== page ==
This week’s list of data news highlights covers September 4, 2021 – September 10, 2021 and includes articles on cashier-less stores and using a supercomputer to map the DNA of the world’s rarest marsupial.
The U.S. Navy has launched a task force focused on incorporating artificial intelligence into new unmanned systems in all domains instead of just aerial systems. The task force will help the Navy evaluate unmanned systems in real-world settings, strengthen maritime domain awareness, and build trust between operators and machines.
Amazon has announced that it will expand its cashier-less Just Walk Out technology to two Whole Foods stores in Washington, D.C. and Sherman Oaks, California. The technology uses an AI system, sensors, and computer vision to identify customers’ purchases and charge them appropriately.
Researchers at the University of Hawaii have created a deep learning model that can identify patients with a high risk of developing breast cancer from a digital screening of their mammogram. The team trained the model with clinical data and over 25,000 mammograms from 6,369 women.
Researchers at the University of Florida have started a project on HiPerGator AI, the university’s new supercomputer, to inform ranchers of the best genetic profiles for cattle. The team has collected data on 770,000 genetic markers from 1,000 beef cattle and will use the data to identify cattle genes associated with high levels of dairy and beef production.
Researchers at Children’s National Hospital in the United States have developed a machine learning model that can identify genetic syndromes in pediatric patients from a picture of their face. The team trained the model with 2,800 facial photographs of pediatric patients with and without genetic syndromes.
Ukrainian fashion brand FINCH has partnered with Ukrainian IT company FFFACE.ME to launch a clothing collection with augmented reality features. Each piece of clothing has a QR code that, when scanned through an Instagram filter, activates one of seven augmented reality scenes.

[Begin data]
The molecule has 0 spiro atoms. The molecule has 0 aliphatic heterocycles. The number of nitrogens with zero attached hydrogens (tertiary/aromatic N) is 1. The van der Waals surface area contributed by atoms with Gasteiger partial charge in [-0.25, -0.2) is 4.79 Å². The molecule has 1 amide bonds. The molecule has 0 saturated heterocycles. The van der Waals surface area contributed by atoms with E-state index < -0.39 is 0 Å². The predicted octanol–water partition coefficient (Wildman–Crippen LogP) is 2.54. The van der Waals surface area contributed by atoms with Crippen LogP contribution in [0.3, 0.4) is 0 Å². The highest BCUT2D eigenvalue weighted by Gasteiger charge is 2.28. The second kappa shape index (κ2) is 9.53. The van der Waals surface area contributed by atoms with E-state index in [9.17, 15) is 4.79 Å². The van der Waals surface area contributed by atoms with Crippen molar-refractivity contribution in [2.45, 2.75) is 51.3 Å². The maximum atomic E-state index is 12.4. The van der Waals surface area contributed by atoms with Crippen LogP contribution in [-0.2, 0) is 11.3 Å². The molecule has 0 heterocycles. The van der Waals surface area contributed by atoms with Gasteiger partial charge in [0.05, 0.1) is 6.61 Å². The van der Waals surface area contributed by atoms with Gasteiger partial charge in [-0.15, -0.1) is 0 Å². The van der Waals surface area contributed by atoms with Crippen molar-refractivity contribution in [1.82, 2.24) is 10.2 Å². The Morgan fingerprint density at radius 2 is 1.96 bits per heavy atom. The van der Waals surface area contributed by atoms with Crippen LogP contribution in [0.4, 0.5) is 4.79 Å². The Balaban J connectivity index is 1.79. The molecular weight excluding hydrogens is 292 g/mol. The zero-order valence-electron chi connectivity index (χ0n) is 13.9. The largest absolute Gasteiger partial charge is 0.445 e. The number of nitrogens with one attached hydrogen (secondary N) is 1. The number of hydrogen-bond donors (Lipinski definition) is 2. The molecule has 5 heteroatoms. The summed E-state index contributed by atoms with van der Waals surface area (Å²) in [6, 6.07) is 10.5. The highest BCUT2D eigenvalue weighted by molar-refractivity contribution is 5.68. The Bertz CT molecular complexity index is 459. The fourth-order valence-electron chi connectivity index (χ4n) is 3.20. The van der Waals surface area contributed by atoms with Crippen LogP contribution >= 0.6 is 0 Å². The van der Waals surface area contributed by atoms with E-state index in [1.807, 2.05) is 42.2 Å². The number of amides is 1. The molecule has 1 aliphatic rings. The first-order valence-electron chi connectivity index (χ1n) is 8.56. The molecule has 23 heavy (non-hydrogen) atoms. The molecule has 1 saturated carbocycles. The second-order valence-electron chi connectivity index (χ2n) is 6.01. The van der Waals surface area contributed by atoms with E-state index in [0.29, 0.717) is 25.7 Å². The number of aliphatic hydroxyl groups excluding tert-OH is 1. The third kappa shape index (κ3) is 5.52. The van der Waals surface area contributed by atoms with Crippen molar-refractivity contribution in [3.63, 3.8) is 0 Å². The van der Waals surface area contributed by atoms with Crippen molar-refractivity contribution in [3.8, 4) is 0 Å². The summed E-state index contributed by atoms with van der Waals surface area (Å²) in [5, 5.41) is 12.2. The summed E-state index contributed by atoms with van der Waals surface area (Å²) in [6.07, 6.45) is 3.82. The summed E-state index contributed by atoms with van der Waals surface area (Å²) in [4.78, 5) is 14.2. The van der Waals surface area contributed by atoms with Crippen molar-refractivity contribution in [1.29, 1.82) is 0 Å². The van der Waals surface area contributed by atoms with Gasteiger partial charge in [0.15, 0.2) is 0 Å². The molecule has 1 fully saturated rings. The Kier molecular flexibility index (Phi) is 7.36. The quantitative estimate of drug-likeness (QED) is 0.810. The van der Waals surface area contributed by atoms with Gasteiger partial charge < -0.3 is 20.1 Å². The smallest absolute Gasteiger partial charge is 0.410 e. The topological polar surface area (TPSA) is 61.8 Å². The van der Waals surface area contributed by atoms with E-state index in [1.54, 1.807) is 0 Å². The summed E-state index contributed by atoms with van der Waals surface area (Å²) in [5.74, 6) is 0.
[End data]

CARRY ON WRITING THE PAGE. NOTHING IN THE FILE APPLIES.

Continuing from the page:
Researchers at Arizona State University and the University of Queensland in Australia have completed the world’s first high-resolution map of global coral reefs. The team used an AI system and crowdsourced data to build the map, which features coral reefs, submarine structures like rocks and seagrass, and a coral bleaching monitor.
Researchers at DNA Zoo Australia, the University of Western Australia, and the Gilbert’s Potoroo Action Group have mapped the DNA of the rarest marsupial in the world using a supercomputer. There are only 100 to 120 Gilbert’s potoroos left in existence. Conservation groups can use the genetic map to better plan population management strategies.
ESPN, a U.S.-based sports channel, has updated its fantasy football application to include a trade assistant tool powered by IBM’s Watson AI system. The system will use data on player statistics, media coverage, and football experts’ opinions to suggest customizable player trade packages to fantasy football players.
Researchers at Brigham and Women’s Hospital in Boston, Massachusetts have used stem cells and health data to predict which proteins cause cognitive decline from Alzheimer’s disease. The team created a line of stem cells using blood samples from over 50 patients and used clinical and genetic data and the cells’ molecular behavior to identify specific forms of each protein.
Image credit: Flickr user Darren Puttock